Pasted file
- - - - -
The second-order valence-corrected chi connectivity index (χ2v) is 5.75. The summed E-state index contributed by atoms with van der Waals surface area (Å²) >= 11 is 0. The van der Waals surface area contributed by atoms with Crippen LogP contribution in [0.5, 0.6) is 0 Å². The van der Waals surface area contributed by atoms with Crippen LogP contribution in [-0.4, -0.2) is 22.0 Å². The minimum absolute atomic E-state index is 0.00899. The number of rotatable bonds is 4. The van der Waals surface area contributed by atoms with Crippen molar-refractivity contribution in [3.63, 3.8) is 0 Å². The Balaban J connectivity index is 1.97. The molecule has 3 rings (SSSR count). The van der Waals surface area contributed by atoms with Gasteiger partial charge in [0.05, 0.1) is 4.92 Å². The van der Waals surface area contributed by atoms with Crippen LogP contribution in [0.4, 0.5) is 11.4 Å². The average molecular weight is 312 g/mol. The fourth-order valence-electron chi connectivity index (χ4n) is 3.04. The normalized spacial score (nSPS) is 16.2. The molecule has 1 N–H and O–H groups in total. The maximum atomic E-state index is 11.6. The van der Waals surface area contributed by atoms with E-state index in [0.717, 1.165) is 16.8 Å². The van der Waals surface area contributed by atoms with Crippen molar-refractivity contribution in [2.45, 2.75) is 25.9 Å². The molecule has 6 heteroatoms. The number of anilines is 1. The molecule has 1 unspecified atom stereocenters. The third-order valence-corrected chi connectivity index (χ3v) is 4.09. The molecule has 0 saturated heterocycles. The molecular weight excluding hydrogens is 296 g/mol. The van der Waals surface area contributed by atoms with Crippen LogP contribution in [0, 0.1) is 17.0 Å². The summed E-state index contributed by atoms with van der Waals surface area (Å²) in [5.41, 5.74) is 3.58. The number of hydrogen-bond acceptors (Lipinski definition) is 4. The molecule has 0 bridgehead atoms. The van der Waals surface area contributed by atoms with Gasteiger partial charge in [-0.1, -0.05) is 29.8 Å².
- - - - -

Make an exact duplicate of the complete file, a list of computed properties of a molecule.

The second-order valence-corrected chi connectivity index (χ2v) is 5.75. The summed E-state index contributed by atoms with van der Waals surface area (Å²) >= 11 is 0. The van der Waals surface area contributed by atoms with Crippen LogP contribution in [0.5, 0.6) is 0 Å². The van der Waals surface area contributed by atoms with Crippen LogP contribution in [-0.4, -0.2) is 22.0 Å². The minimum absolute atomic E-state index is 0.00899. The number of rotatable bonds is 4. The van der Waals surface area contributed by atoms with Crippen molar-refractivity contribution in [3.63, 3.8) is 0 Å². The Balaban J connectivity index is 1.97. The molecule has 3 rings (SSSR count). The van der Waals surface area contributed by atoms with Gasteiger partial charge in [0.05, 0.1) is 4.92 Å². The van der Waals surface area contributed by atoms with Crippen LogP contribution in [0.4, 0.5) is 11.4 Å². The average molecular weight is 312 g/mol. The fourth-order valence-electron chi connectivity index (χ4n) is 3.04. The normalized spacial score (nSPS) is 16.2. The molecule has 1 N–H and O–H groups in total. The maximum atomic E-state index is 11.6. The van der Waals surface area contributed by atoms with E-state index in [0.717, 1.165) is 16.8 Å². The van der Waals surface area contributed by atoms with Crippen molar-refractivity contribution in [2.45, 2.75) is 25.9 Å². The molecule has 6 heteroatoms. The number of anilines is 1. The molecule has 1 unspecified atom stereocenters. The third-order valence-corrected chi connectivity index (χ3v) is 4.09. The molecule has 0 saturated heterocycles. The molecular weight excluding hydrogens is 296 g/mol. The van der Waals surface area contributed by atoms with Crippen LogP contribution in [0, 0.1) is 17.0 Å². The summed E-state index contributed by atoms with van der Waals surface area (Å²) in [5.41, 5.74) is 3.58. The number of hydrogen-bond acceptors (Lipinski definition) is 4. The molecule has 0 bridgehead atoms. The van der Waals surface area contributed by atoms with Gasteiger partial charge in [-0.1, -0.05) is 29.8 Å².